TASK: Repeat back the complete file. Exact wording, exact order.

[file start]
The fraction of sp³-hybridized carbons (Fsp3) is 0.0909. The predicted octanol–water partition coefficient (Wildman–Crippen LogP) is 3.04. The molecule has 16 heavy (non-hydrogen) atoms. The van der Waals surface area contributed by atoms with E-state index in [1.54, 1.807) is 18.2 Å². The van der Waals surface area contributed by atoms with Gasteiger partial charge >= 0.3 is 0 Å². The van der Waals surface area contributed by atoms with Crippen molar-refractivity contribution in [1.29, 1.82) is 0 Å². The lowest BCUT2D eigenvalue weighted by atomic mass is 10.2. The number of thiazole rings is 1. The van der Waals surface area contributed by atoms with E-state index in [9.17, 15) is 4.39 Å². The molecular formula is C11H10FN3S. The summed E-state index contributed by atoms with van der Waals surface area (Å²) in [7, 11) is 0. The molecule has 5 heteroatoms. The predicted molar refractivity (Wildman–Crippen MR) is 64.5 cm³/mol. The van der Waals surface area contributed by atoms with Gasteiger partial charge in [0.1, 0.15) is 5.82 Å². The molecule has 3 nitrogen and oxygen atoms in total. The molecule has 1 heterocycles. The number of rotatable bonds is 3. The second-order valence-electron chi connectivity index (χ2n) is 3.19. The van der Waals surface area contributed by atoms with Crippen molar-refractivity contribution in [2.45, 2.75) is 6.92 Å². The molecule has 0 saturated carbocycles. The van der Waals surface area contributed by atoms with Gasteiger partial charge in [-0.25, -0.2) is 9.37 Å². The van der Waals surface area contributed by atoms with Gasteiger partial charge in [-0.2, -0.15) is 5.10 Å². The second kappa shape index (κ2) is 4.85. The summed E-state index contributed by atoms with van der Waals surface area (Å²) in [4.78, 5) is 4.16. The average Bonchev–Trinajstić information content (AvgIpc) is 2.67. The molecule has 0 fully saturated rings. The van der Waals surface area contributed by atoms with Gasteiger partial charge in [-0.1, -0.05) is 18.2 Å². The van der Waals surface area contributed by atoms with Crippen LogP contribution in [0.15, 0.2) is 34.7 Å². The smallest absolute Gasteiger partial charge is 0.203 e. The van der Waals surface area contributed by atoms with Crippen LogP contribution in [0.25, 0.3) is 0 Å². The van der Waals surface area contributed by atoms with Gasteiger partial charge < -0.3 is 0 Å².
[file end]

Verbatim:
The fraction of sp³-hybridized carbons (Fsp3) is 0.0909. The predicted octanol–water partition coefficient (Wildman–Crippen LogP) is 3.04. The molecule has 16 heavy (non-hydrogen) atoms. The van der Waals surface area contributed by atoms with E-state index in [1.54, 1.807) is 18.2 Å². The van der Waals surface area contributed by atoms with Gasteiger partial charge >= 0.3 is 0 Å². The van der Waals surface area contributed by atoms with Crippen molar-refractivity contribution in [1.29, 1.82) is 0 Å². The lowest BCUT2D eigenvalue weighted by atomic mass is 10.2. The number of thiazole rings is 1. The van der Waals surface area contributed by atoms with E-state index in [9.17, 15) is 4.39 Å². The molecular formula is C11H10FN3S. The summed E-state index contributed by atoms with van der Waals surface area (Å²) in [7, 11) is 0. The molecule has 5 heteroatoms. The predicted molar refractivity (Wildman–Crippen MR) is 64.5 cm³/mol. The van der Waals surface area contributed by atoms with Gasteiger partial charge in [0.1, 0.15) is 5.82 Å². The molecule has 3 nitrogen and oxygen atoms in total. The molecule has 1 heterocycles. The number of rotatable bonds is 3. The second-order valence-electron chi connectivity index (χ2n) is 3.19. The van der Waals surface area contributed by atoms with Crippen molar-refractivity contribution in [2.45, 2.75) is 6.92 Å². The molecule has 0 saturated carbocycles. The van der Waals surface area contributed by atoms with Gasteiger partial charge in [-0.25, -0.2) is 9.37 Å². The van der Waals surface area contributed by atoms with Gasteiger partial charge in [-0.2, -0.15) is 5.10 Å². The second kappa shape index (κ2) is 4.85. The summed E-state index contributed by atoms with van der Waals surface area (Å²) in [4.78, 5) is 4.16. The average Bonchev–Trinajstić information content (AvgIpc) is 2.67. The molecule has 0 fully saturated rings. The van der Waals surface area contributed by atoms with Gasteiger partial charge in [-0.1, -0.05) is 18.2 Å². The van der Waals surface area contributed by atoms with Crippen LogP contribution in [0.15, 0.2) is 34.7 Å². The smallest absolute Gasteiger partial charge is 0.203 e. The van der Waals surface area contributed by atoms with Crippen LogP contribution in [0.25, 0.3) is 0 Å². The van der Waals surface area contributed by atoms with Gasteiger partial charge < -0.3 is 0 Å².